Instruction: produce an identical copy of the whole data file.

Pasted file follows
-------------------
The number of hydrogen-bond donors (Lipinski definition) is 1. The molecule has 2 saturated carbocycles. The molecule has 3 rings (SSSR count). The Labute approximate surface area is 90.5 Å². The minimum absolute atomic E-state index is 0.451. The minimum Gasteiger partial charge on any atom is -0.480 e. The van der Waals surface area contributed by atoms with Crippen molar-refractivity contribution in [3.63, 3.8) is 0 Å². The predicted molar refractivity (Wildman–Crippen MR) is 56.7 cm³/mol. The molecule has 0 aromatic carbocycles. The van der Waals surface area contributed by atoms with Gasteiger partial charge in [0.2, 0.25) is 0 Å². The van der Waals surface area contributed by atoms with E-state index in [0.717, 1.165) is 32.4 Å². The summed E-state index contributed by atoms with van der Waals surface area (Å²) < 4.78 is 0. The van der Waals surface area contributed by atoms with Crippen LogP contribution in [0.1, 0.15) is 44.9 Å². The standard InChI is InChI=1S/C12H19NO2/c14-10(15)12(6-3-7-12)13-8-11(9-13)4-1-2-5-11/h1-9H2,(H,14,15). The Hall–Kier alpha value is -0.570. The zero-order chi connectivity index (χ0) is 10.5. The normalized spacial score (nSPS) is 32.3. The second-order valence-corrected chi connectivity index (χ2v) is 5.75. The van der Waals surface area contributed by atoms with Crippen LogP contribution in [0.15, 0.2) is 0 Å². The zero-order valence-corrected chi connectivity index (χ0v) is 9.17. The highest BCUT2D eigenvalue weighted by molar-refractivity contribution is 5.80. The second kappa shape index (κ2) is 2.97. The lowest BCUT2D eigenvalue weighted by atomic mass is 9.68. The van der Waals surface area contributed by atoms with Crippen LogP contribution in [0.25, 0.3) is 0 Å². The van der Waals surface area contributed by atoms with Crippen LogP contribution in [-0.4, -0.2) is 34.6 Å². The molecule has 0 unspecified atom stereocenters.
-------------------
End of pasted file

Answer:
The number of hydrogen-bond donors (Lipinski definition) is 1. The molecule has 2 saturated carbocycles. The molecule has 3 rings (SSSR count). The Labute approximate surface area is 90.5 Å². The minimum absolute atomic E-state index is 0.451. The minimum Gasteiger partial charge on any atom is -0.480 e. The van der Waals surface area contributed by atoms with Crippen molar-refractivity contribution in [3.63, 3.8) is 0 Å². The predicted molar refractivity (Wildman–Crippen MR) is 56.7 cm³/mol. The molecule has 0 aromatic carbocycles. The van der Waals surface area contributed by atoms with Gasteiger partial charge in [0.2, 0.25) is 0 Å². The van der Waals surface area contributed by atoms with E-state index in [0.717, 1.165) is 32.4 Å². The summed E-state index contributed by atoms with van der Waals surface area (Å²) < 4.78 is 0. The van der Waals surface area contributed by atoms with Crippen LogP contribution in [0.1, 0.15) is 44.9 Å². The standard InChI is InChI=1S/C12H19NO2/c14-10(15)12(6-3-7-12)13-8-11(9-13)4-1-2-5-11/h1-9H2,(H,14,15). The Hall–Kier alpha value is -0.570. The zero-order chi connectivity index (χ0) is 10.5. The normalized spacial score (nSPS) is 32.3. The second-order valence-corrected chi connectivity index (χ2v) is 5.75. The van der Waals surface area contributed by atoms with Crippen LogP contribution in [0.15, 0.2) is 0 Å². The zero-order valence-corrected chi connectivity index (χ0v) is 9.17. The highest BCUT2D eigenvalue weighted by molar-refractivity contribution is 5.80. The second kappa shape index (κ2) is 2.97. The lowest BCUT2D eigenvalue weighted by atomic mass is 9.68. The van der Waals surface area contributed by atoms with Crippen LogP contribution in [0.25, 0.3) is 0 Å². The van der Waals surface area contributed by atoms with Crippen LogP contribution in [-0.4, -0.2) is 34.6 Å². The molecule has 0 unspecified atom stereocenters.